Weekly Roundup … “Fed-up”

December 21, 2015

Markets finished lower last week as volatility continued to weigh on investors’ minds and psyches. For the week, the Dow Jones Industrial Average finished at 17,128.55 to close down 0.79%. The broader-based S&P 500 closed at 2,005.55 for a loss of 0.34% for the week. The Nasdaq Composite closed the week at 4,923.08 as it shed 0.21%. International markets eked-out small gains as the DJ Global ex U.S. index advanced 0.36%. The 10-year Treasury closed the week at a yield of 2.197% (up from a close of 2.139% the prior week) as bonds pared year-to-date gains.

Big news during the week was the decision by the Federal Reserve to raise the key fed funds rate by 25 basis points. The Fed’s first rate increase since 2008 was not enough to push markets higher as falling crude prices sent markets lower. Junk bonds struggled last week as a major mutual fund halted redemptions in their junk bond fund due to a lack of liquidity for their bonds … no doubt an unsettling step for an open-end mutual fund.

Volatility continues to exhaust investors. The Dow Jones Industrial average has see-sawed plus or minus 1% on 70 different occasions so far this year … the most since 2011. With the uncertainty about the Fed and a rate hike behind us, attention has focused on what seems to be a never-ending slide in oil prices. Oil prices will ultimately find their bottom, earnings will be reasonable, junk bonds will settle-down, and the world will likely not end anytime soon … so we continue to look through the noise of the markets to position investors for the gains that lie ahead.

Best wishes to our clients and friend a happy and peaceful holiday season!

“Love the giver more than the gift.” – Brigham Young

December Rate Increase? Probably, But Not a Given

December 14, 2015

There seems to be an almost unanimous opinion from economists that the Fed will raise the Fed funds rate this week. We are not entirely convinced. The problem for the Fed is that their target for inflation of 2% has not happened, while their target for unemployment of 5% has been reached (a conundrum). Their perception of how strong the economy actually is then becomes critical. The negatives on the economy are the weakness in exports caused by the strong Dollar and the sluggishness showing in domestic manufacturing activity, while the consumer seems relatively upbeat about spending. Another potential negative popped up this week in the junk bond market as concerns about credit quality and liquidity led to one junk bond fund deciding to close up shop. One new positive is the perception that the Chinese economy showed more life in its most recent reports, allaying fears somewhat that China would be a negative for the rest of the world.

It’s not so easy then – positives and negatives for the Fed to assess. Given the uncertainty surrounding the health of the economy, it now makes it harder for the Fed to do their first rate hike. One consoling factor for investors is that the first rate hike doesn’t necessarily lead to a weaker stock market, so we have more time to analyze just how healthy our economy is. This is not an easy decision for the Fed to take, but their telegraphing that they want to do the December move and then not following through would be a bit of an embarrassment for them.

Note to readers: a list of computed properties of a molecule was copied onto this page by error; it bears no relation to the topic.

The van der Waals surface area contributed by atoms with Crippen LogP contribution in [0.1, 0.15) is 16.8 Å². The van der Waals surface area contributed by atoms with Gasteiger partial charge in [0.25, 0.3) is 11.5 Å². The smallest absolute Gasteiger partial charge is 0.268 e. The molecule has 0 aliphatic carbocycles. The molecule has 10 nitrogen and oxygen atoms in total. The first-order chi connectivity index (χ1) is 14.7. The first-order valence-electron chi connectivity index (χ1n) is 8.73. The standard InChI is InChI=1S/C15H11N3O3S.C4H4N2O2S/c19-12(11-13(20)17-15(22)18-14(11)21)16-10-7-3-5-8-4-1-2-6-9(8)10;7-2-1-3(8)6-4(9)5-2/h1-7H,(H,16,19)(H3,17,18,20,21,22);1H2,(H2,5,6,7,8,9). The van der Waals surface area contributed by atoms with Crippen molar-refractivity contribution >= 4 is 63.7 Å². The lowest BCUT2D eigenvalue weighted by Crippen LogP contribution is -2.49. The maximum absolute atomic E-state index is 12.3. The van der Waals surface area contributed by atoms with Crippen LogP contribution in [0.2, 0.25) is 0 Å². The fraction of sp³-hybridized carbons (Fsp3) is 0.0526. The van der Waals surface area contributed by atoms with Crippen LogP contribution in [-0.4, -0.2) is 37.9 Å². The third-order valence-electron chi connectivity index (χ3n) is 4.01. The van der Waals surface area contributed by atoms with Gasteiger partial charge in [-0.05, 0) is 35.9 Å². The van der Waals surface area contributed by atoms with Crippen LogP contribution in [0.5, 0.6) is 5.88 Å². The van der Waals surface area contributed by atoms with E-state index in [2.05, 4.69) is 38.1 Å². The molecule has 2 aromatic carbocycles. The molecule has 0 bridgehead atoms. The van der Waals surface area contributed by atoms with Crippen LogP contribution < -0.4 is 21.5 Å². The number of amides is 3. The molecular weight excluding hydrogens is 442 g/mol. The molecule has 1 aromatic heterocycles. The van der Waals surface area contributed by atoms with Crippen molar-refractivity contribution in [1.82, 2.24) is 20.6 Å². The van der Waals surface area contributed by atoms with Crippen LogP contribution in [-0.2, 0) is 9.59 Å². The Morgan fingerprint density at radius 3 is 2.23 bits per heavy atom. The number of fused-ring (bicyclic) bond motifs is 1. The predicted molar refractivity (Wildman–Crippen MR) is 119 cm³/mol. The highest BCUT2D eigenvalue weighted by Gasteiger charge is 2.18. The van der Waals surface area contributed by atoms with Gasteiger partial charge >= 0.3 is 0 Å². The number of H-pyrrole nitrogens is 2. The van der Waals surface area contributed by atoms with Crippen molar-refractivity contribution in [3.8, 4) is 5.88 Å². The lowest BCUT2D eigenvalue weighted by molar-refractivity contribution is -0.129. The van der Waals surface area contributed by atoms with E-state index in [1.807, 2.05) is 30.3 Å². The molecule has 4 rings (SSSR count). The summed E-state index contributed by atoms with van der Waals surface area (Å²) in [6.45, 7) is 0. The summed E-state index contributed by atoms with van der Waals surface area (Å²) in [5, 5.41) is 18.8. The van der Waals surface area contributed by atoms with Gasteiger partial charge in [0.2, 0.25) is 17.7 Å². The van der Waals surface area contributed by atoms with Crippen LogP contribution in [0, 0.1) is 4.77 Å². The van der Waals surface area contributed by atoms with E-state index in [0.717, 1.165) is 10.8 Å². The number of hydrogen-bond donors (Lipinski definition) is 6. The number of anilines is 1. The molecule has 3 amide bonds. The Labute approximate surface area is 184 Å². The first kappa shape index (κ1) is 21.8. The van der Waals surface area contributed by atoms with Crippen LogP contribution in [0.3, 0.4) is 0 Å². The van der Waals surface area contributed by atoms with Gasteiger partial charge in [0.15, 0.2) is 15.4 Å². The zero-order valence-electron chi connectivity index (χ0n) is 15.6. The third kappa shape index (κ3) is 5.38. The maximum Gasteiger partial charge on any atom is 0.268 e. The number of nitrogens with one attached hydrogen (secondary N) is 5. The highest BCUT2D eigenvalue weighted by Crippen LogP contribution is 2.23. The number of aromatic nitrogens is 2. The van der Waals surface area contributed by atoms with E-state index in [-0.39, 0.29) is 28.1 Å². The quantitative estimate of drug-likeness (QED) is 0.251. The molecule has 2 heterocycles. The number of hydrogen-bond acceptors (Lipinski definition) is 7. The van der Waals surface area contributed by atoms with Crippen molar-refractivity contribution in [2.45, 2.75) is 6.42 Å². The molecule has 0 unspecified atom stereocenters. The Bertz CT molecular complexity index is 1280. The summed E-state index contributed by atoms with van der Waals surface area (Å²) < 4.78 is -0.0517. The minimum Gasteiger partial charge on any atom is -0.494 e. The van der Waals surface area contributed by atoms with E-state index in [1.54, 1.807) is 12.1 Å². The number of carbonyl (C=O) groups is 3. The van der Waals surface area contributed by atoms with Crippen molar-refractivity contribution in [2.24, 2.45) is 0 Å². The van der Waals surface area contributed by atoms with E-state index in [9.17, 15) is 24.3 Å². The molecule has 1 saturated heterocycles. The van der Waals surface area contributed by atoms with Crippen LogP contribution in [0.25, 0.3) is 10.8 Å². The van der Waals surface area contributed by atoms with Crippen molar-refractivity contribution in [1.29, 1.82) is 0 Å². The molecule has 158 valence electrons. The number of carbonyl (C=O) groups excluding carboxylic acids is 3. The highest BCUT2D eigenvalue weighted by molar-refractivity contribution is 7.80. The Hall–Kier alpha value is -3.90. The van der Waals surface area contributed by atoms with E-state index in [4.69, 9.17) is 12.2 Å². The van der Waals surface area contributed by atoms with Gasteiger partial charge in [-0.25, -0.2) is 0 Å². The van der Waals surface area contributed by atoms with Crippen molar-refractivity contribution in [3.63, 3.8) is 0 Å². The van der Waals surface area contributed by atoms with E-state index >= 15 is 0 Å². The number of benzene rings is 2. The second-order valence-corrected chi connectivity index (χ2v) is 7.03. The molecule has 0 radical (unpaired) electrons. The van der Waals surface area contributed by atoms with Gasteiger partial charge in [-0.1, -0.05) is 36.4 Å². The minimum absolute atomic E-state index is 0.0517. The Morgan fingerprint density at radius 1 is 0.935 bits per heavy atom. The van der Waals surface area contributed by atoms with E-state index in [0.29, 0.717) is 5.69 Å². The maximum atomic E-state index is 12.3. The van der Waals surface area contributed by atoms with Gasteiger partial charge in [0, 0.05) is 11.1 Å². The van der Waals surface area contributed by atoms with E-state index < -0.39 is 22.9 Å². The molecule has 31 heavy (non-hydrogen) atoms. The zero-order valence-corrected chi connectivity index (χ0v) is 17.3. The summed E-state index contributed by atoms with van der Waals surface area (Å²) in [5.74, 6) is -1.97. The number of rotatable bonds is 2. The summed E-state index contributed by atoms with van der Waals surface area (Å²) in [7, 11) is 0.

Our conclusion then is what we always recommend-don’t be swept up by current media discussion. Instead, stick by your strategy that you have established for your investments. Enjoy the holiday season and have some eggnog.

Policy Divergence Appears Likely

December 7, 2015

The U.S. equity market finished a back-and-forth week slightly positive after a rash of monetary policy guidance set the mood for markets. For the week, the S&P 500 finished at 2092 for a gain of 0.12%. The DJIA fared a little better closing up 0.36% for the week. Small Cap US companies didn’t fare as well as the Russell 2000 finished down 1.56% for the week. International markets also closed lower as the MSCI EAFE was down 0.81% and MSCI EM was 1.69% lower. Treasury yields moved higher after a volatile trading week as investors began to process a diverging monetary policy landscape.

On Thursday, Mario Draghi, head of the ECB (European Central Bank), announced a further rate cut and an extension of its bond-buying program. Although this fell short of extremely dovish expectations, the ECB committed to extending its easing program through March 2017 while the Federal Reserve is on the verge of beginning its first rate hike cycle since 6/30/2004. In her public testimony to Congress on Thursday, Janet Yellen effectively committed to a December rate hike pending the results of last Friday morning’s DOL employment report. According to the report, the US nonfarm payrolls added 211,000 jobs in the month of November, a positive revision to October (298,000 jobs added from 271,000), and the unemployment rate holding steady at 5%.